DVD
A Scanner Darkly

Starring: Keanu Reeves, Robert Downey Jr, Woody Harrelson, Winona Ryder and Rory Cochrane
Warner Home Video
RRP: 17.99
59418
Certificate: 15
Available 22 January 2007


What does a scanner see? Into the head? Into the heart? The time: just beyond now. The place: Suburbia. The story: a twisted, funny tale of people hooked on Substance D. And of a government that cheerfully destroys its citizens - their rights, their relationships - in order to save them. Robert Downey Jr., Woody Harrelson, Winona Ryder and Rory Cochrane play strung-out friends terrified of each other and of spies. Keanu Reeves plays a spy who's also one of the friends... until his two personalities begin to split. Enjoy the paranoia. Nobody's watching you. Really...

A Scanner Darkly is based on the novel by Philip K. Dick - the sci-fi legend whose works-to-film include Blade Runner, Total Recall and Minority Report.

America in the near future has lost the war against drugs. Paranoia reigns as two out of every ten Americans have been hired by the government to spy on the other eight in the name of national security and drug enforcement. Enter Bob Arctor, a reluctant undercover cop recruited by the government. To maintain his cover, Arctor regularly ingests the popular Substance D. The drug has caused Arctor to develop a split personality. Arctor's superiors set up a hidden holographic camera in his home as part of a sting operation. A Scramble Suit that changes his appearance allows Arctor's identity to be kept a secret from his superiors. The camera in Arctor's apartment reveals that his friends regularly betray one another for the chance to score more drugs.

The movie is as relevant now, with the current administration in the USA, as it was when Dick first penned it in 1977. Working on so many levels, the narrative is about so many different issues that are, and could become in a short space of time, problematic in the way a "free" society restricts its citizens in order to create a false feeling of freedom. In a world where security cameras are increasing and governments are trying to push through laws that allow them to detain anyone they like, for as long as they like, without explaining why (pretending that it is all in the cause of preventing terrorism) all of a sudden the ideas in A Scanner Darkly don't seem like the work of a sci-fi writer after all.

Stylistically the movie is very similar to Waking Life (which the director and a lot of the crew also worked on) with live action footage being overlapped with animation to give the whole movie a graphic novel appearance. Personally I feel that this is a process that is distracting and rather pointless - art for art's sake. If you want to make an animated movie, then make an animated movie. And, if you want to make a live action movie, then make a live action movie. Combining the two just feels cheap.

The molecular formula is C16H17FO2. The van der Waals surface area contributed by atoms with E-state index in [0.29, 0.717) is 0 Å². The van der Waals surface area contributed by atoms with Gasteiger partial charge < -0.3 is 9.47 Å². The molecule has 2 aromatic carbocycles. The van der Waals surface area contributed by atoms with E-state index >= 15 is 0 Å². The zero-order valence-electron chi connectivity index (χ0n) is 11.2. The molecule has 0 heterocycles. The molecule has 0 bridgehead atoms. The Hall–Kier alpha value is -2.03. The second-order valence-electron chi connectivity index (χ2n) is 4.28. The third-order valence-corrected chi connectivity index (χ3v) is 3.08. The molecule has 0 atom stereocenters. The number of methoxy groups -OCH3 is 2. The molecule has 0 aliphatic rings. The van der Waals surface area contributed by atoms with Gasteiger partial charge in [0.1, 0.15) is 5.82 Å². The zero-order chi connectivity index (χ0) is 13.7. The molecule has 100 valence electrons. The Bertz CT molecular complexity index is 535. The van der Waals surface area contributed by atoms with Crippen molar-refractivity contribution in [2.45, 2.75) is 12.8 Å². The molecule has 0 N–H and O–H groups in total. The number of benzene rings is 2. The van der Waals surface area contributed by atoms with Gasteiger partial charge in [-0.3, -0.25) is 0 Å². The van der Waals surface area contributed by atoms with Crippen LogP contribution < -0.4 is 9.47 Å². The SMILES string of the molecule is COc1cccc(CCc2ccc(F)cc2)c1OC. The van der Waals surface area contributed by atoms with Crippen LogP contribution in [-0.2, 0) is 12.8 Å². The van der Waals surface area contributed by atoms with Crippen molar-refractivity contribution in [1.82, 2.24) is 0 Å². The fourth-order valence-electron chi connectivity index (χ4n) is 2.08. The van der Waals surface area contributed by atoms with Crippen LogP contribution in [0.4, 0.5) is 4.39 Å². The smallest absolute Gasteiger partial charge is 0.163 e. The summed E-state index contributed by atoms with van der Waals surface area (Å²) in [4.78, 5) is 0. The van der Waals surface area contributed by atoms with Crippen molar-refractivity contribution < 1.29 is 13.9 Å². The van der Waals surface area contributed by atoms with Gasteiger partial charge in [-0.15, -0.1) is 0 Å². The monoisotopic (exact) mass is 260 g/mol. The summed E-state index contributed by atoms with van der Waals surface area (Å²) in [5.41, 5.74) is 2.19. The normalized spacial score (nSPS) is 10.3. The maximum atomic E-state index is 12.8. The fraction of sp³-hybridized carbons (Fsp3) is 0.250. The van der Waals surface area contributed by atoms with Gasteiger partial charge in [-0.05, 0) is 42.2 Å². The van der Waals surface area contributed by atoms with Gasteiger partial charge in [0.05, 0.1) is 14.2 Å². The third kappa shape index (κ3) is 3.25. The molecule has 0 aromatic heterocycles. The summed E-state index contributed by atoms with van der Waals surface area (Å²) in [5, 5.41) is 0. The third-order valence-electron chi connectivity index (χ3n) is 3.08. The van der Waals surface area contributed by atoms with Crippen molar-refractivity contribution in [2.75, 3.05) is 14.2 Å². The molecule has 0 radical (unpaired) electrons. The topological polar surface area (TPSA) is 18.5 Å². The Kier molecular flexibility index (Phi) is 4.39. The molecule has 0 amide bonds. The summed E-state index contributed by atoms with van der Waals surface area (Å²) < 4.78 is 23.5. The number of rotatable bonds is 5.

Anyone with a personal computer and in interest in movie making will know how to achieve the affect, and I couldn't really see the benefits of using it in this movie. Possibly to save on an effects budget, or to mask any poor acting... whatever the reason, I personally found it made the whole movie feel rather flat - and it will certainly date the film in years to come.

The acting is impressive Robert Downey Jr., is almost unrecognisable as James Barris, Woody Harrelson is fantastically funny as the unhinged, Shaggy from Scooby-Doo look-alike, Ernie Luckman; and Keanu Reeves... well, he just plays Keanu Reeves, really.

One point I was confused about was the Scramble Suits. I didn't really understand how these worked. As no one knows who is inside them what's to stop anyone from infiltrating the building, donning a suit, and causing havoc?

Extras include an audio commentary with Keanu Reeves, Richard Linklater (writer/director), Tommy Pallotta (producer), Jonathan Lethem (Philip K. Dick historian) and Philip K, Dick's daughter Isa Dick Hackett); One Summer in Austin: The Story of Filming A Scanner Darkly 26 min featurette); The Weight of the Line: Animation Tales (20 min featurette that goes behind the scenes with the animators); and Theatrical Trailer.

The audio commentary is fairly interesting. I loved the light hearted discussion about how in the future Americans will all be pulled in and arrested - all assumed guilty, as a formality, in order to protect them all from the terrorist threat.

Sadly I found A Scanner Darkly wasn't as clever as it tried to be. However, it's still entertaining and I'm sure the majority of Philip K Dick fans (or "Dick Heads" as his daughter affectionately refers to them in the commentary) will lap it up.

Nick Smithson

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